Subscribe free to our newsletters via your
. 24/7 Space News .




TECH SPACE
New property of flames sparks advances in technology
by Staff Writers
London, UK (SPX) Jun 12, 2012


File image.

Chemists at UCL have discovered a new property of flames, which allows them to control reactions at a solid surface in a flame and opens up a whole new field of chemical innovation. Published in the journal Angewandte Chemie, authors of the new study have discovered their previous understanding of how flames interact with a solid surface was mistaken.

For the first time, they have demonstrated that a particular type of chemistry, called redox chemistry, can be accurately controlled at the surface.

This finding has wide implications for future technology, for example in detection of chemicals in the air, and in developing our understanding of the chemistry of lightning. It also opens up the possibility of being able to perform nitrogen oxide and carbon dioxide electrolysis at the source for the management of green house gases.

Results of the study show that depending on the chemical make-up of the flame, scientists can record a distinctive electrical fingerprint. The fingerprint is a consequence of the behaviour of specific chemical species at the surface of a solid conducting surface, where electrons can exchange at a very precise voltage.

Dr Daren Caruana, from the UCL Department of Chemistry, said: "Flames can be modelled to allow us to construct efficient burners and combustion engines. But the presence of charged species or ions and electrons in flames gives them a unique electrical property."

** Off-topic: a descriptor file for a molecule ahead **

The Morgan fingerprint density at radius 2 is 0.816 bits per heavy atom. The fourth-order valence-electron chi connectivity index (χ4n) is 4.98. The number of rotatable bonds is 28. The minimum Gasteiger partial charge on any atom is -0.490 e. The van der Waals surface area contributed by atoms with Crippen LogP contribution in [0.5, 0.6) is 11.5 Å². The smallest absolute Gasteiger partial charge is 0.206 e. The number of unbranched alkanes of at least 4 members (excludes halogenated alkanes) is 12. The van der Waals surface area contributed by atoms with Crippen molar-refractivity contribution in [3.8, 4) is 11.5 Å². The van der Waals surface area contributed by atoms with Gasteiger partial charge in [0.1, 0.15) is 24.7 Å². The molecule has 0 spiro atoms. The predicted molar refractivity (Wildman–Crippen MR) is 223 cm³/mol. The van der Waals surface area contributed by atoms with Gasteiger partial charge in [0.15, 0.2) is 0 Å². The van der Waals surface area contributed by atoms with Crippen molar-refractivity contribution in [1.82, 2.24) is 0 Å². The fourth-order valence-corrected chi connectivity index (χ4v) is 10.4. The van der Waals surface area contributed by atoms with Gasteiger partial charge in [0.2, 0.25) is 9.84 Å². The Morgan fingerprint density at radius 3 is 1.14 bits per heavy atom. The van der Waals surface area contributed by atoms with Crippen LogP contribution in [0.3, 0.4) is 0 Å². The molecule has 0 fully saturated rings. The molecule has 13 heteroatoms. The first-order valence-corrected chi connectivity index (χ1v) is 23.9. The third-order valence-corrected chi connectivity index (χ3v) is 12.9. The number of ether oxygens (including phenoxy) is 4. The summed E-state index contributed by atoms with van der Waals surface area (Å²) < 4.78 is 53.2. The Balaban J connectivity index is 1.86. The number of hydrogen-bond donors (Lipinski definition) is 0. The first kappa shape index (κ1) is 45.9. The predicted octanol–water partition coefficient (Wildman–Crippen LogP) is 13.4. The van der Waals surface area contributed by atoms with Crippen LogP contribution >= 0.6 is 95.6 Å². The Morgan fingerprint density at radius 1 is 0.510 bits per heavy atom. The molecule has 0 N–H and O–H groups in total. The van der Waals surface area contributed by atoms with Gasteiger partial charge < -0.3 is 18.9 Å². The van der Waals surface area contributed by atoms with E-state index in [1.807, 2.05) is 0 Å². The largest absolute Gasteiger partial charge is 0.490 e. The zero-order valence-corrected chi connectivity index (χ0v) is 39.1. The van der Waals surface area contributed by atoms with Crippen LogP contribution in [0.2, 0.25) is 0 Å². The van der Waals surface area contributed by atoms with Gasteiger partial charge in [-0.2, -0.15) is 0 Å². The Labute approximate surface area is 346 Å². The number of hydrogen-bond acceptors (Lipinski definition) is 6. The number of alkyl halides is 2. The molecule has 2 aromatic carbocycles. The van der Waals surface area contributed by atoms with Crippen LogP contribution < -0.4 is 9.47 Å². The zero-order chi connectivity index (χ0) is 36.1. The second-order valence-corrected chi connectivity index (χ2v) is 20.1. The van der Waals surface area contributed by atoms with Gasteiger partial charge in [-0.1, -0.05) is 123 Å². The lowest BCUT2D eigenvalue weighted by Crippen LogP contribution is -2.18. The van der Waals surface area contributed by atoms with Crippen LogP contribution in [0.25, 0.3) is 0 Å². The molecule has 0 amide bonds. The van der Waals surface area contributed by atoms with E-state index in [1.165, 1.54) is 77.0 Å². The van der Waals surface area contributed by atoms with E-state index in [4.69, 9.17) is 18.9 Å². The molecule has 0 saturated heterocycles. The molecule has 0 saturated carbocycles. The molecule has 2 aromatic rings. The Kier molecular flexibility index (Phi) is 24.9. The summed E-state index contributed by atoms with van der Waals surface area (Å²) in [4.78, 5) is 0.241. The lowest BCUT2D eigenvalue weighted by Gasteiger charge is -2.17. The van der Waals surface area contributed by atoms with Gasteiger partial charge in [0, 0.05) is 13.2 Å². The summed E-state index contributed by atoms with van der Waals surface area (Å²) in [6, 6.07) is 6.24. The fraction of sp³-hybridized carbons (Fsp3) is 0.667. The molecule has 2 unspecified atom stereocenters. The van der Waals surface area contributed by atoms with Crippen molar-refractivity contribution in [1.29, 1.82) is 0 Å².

Dr Caruana added: "By considering the gaseous flame plasma as an electrolyte, we show that it is possible to control redox reactions at the solid/gas interface."

The team developed an electrode system which can be used to probe the chemical make-up of flames. By adding chemical species to the flame they were able to pick up current signals at specific voltages giving a unique electrochemical finger print, called a voltammogram.

The voltammograms for three different metal oxides - tungsten oxide, molybdenum oxide and vanadium oxide - are all unique. Furthermore, the team also demonstrated that the size of the current signatures depend on the amount of the oxide in the flame. Whilst this is possible and routinely done in liquids, this is the first time to be shown in the gas phase.

UCL chemists have shown that there are significant differences between solid/gas reactions and their liquid phase equivalents. Liquid free electrochemistry presents access to a vast number of redox reactions, current voltage signatures that lie outside potential limits defined by the liquid.

The prospect of new redox chemistries will enable new technological applications such as electrodeposition, electroanalysis and electrolysis, which will have significant economic and environmental benefits.

Dr Caruana said: "The mystique surrounding the properties of fire has always captivated our imagination. However, there are still some very significant technical and scientific questions that remain regarding fire and flame."

'Dynamic electrochemistry in flame plasma electrolyte' is published online in the journal Angewandte Chemie.

.


Related Links